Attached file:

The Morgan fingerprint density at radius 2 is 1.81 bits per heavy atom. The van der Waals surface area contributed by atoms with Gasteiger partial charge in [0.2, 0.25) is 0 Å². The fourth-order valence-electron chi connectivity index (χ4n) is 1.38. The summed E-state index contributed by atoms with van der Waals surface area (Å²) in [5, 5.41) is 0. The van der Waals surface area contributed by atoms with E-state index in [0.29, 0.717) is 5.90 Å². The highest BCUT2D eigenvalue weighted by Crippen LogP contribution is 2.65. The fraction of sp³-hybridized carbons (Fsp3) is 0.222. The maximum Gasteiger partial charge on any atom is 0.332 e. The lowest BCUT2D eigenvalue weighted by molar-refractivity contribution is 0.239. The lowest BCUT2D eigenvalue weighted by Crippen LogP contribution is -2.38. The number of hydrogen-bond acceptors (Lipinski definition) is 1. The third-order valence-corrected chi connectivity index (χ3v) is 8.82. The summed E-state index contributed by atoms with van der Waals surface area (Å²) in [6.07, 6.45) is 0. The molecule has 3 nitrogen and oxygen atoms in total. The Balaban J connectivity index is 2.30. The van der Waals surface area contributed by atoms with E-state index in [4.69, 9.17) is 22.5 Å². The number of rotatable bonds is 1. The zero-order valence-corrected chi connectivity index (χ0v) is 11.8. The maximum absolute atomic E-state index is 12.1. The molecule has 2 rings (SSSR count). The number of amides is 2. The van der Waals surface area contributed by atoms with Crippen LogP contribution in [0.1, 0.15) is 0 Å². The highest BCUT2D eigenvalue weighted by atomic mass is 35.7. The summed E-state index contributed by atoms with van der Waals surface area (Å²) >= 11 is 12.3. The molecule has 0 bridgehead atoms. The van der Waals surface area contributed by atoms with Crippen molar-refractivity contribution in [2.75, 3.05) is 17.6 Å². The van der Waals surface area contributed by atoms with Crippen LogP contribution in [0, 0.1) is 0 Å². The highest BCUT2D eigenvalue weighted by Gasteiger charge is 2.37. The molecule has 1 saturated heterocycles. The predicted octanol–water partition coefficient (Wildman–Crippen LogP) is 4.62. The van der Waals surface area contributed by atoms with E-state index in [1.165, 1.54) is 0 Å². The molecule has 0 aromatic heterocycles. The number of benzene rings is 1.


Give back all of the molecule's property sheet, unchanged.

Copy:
The Morgan fingerprint density at radius 2 is 1.81 bits per heavy atom. The van der Waals surface area contributed by atoms with Gasteiger partial charge in [0.2, 0.25) is 0 Å². The fourth-order valence-electron chi connectivity index (χ4n) is 1.38. The summed E-state index contributed by atoms with van der Waals surface area (Å²) in [5, 5.41) is 0. The van der Waals surface area contributed by atoms with E-state index in [0.29, 0.717) is 5.90 Å². The highest BCUT2D eigenvalue weighted by Crippen LogP contribution is 2.65. The fraction of sp³-hybridized carbons (Fsp3) is 0.222. The maximum Gasteiger partial charge on any atom is 0.332 e. The lowest BCUT2D eigenvalue weighted by molar-refractivity contribution is 0.239. The lowest BCUT2D eigenvalue weighted by Crippen LogP contribution is -2.38. The number of hydrogen-bond acceptors (Lipinski definition) is 1. The third-order valence-corrected chi connectivity index (χ3v) is 8.82. The summed E-state index contributed by atoms with van der Waals surface area (Å²) in [6.07, 6.45) is 0. The molecule has 3 nitrogen and oxygen atoms in total. The Balaban J connectivity index is 2.30. The van der Waals surface area contributed by atoms with E-state index in [4.69, 9.17) is 22.5 Å². The number of rotatable bonds is 1. The zero-order valence-corrected chi connectivity index (χ0v) is 11.8. The maximum absolute atomic E-state index is 12.1. The molecule has 2 rings (SSSR count). The number of amides is 2. The van der Waals surface area contributed by atoms with Crippen LogP contribution in [0.1, 0.15) is 0 Å². The highest BCUT2D eigenvalue weighted by atomic mass is 35.7. The summed E-state index contributed by atoms with van der Waals surface area (Å²) >= 11 is 12.3. The molecule has 0 bridgehead atoms. The van der Waals surface area contributed by atoms with Crippen molar-refractivity contribution in [2.75, 3.05) is 17.6 Å². The van der Waals surface area contributed by atoms with Crippen LogP contribution in [0, 0.1) is 0 Å². The highest BCUT2D eigenvalue weighted by Gasteiger charge is 2.37. The molecule has 1 saturated heterocycles. The predicted octanol–water partition coefficient (Wildman–Crippen LogP) is 4.62. The van der Waals surface area contributed by atoms with E-state index in [1.165, 1.54) is 0 Å². The molecule has 0 aromatic heterocycles. The number of benzene rings is 1.